Fasbender: Sasha, nine non-fiction books, one novel. How did all this come to pass, and what holds your work together?

Rahr: Well, friendly critics say I am the actual spider in the net of German-Russian relations … It all started during my last year in high school. That was when I signed my first contract with the Federal Republic of Germany. That was with the East-West Institute (Ost-West-Institut) in Cologne. My task was to write biographies of Soviet leaders, and all the material I gathered at the time was fed into a large computer … Then a professor from Cologne, Professor Schneider, was pressing a button —shortly before the death of Leonid Brezhnev in 1982— since we wanted to find out on the base of that research, who would be Brezhnev’s successor … It was in 1979 that I started out with the project, and for four years have worked  on it every night. This is also how, after my high school degree, I earned my money: by way of writing biographies about the Soviet leadership. These included people from the Central Committee … And after the famous pressing of the button, there suddenly appeared only one possible candidate: Andropov. He was at the time head of the KGB. But the project was suddenly suspended, because the German side, and also the federal government, said: “That can’t be. A KGB cannot replace Brezhnev.” It was not possible at that time, but it worked out in the end. And finally the project was continued, and I went back to work on the project for several years. In parallel I have started to work for Radio Free Europe, with the Americans, at a research institute, where I improved my Russian skills. It was more of a place of discovery for me as a researcher. I was no propagandist, but with great interest I studied the [Russian] materials and TV shows… I think we disposed of the only technical facility that could directly look into Russia. Some would say, we spied on them… As a young scientist I have written my first term papers on the base of that material. But then suddenly, with Clinton becoming president, Radio Free Europe in Munich was closed in 1992, and I did not want to move to Prague where many of them [Munich employees] went. Furthermore, Soros bought the valuable archive, and to spend my time for Soros I did not want at any cost. This is why I joined the Society for Foreign Policy (Gesellschaft für auswärtige Politik).

Thomas Fasbender interviewing Alexander Rahr on RT Deutsch.

Rahr must have misspoken when he called the institute that he had worked at “East-West Institute,” since in other places it is stated that he had worked with the BIOst at that time.5 That he worked for the institute is furthermore indicated by the fact that his collection of biographies of Soviet leaders (Biographien der sowjetischen Politbüro-Mitglieder) had been published in 1984 by the BIOst.6 Interestingly, in 2019 these were re-published in English by Routledge under the title A Biographical Directory Of 100 Leading Soviet Officials.7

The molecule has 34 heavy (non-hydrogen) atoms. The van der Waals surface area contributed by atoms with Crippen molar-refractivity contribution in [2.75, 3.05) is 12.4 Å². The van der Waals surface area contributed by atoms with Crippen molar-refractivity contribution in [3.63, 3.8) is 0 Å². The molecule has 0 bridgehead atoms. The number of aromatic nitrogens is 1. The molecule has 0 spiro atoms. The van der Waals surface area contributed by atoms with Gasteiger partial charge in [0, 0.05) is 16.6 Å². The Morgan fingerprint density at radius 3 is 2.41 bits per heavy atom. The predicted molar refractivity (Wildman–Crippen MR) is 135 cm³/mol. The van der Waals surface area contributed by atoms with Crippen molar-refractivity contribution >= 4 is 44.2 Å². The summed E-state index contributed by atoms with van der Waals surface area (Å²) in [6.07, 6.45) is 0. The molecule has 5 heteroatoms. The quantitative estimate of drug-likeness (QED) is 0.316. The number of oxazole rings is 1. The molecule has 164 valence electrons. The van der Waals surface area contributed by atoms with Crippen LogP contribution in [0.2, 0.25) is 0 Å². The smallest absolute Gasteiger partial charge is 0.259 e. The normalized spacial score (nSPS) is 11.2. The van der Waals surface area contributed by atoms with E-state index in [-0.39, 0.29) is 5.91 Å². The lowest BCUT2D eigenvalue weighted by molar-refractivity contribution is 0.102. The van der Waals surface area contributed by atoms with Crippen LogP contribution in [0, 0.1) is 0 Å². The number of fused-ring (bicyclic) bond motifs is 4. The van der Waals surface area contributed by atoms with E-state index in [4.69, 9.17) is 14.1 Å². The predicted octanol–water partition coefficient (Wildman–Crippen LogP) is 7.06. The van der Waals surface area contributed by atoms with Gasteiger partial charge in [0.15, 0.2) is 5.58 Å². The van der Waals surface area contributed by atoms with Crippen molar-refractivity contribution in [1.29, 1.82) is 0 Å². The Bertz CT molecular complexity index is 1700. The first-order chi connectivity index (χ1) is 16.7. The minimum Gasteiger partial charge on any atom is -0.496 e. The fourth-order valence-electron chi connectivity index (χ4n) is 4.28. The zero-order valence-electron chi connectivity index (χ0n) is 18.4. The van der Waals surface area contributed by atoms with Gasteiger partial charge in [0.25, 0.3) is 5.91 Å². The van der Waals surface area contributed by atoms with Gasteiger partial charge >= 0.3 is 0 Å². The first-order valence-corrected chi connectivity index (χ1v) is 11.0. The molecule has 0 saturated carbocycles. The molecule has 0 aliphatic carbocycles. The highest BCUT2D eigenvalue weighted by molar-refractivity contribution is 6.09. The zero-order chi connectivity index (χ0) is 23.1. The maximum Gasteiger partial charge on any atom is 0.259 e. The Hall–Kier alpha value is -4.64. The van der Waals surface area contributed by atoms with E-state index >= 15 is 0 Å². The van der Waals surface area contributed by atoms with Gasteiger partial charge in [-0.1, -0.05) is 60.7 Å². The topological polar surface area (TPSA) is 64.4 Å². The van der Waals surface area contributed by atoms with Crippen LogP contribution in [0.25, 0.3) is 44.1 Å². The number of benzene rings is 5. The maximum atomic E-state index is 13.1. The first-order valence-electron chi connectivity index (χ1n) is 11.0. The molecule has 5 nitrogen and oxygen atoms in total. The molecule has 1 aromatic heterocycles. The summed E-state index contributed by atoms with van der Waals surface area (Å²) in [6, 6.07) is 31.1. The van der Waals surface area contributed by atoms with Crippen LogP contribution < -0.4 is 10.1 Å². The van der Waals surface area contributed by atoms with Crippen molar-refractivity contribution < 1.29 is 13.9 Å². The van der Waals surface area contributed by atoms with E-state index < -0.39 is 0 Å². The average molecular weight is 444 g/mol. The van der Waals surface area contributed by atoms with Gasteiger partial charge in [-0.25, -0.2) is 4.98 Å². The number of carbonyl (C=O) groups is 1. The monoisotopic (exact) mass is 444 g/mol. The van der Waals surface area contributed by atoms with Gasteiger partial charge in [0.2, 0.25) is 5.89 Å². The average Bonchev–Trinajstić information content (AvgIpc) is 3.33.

The scenario that Rahr describes in regards to Andropov seems also to point to the BIOst, since aforementioned Heinz Brahm, who had been with the institute almost from the beginning, had written a book entitled “The Soviet Union in the transition from Brezhnev to Andropov” that appeared in 1984.8

The “Professor Schneider” that Rahr is mentioning in the interview must be Eberhard Schneider (*1941), who had worked for the BIOst from mid-1976 until it closed down in 2000. Born in 1941, Schneider grew up in the GDR, and apparently embarked alone on trespassing to Western Germany in 1958, where he finished his studies. From 1966 to 1970 he worked at the Institute for the Study of the USSR9, a CIA cover organization10 headquartered in Munich, which, until its dissolution in 1971, was subordinated to the Radio Liberty Committee in Washington. From 1971 to mid-1976, Schneider was a lecturer on Eastern Europe at the International Institute for Politics and Economics “Haus Rissen” in Hamburg. In those years, “Haus Rissen” regularly organized conferences and held talks with important political representatives of the GDR and the USSR on behalf of the Federal Government. Schneider was significantly involved in these unofficial explorations - partly in East Berlin and in Moscow.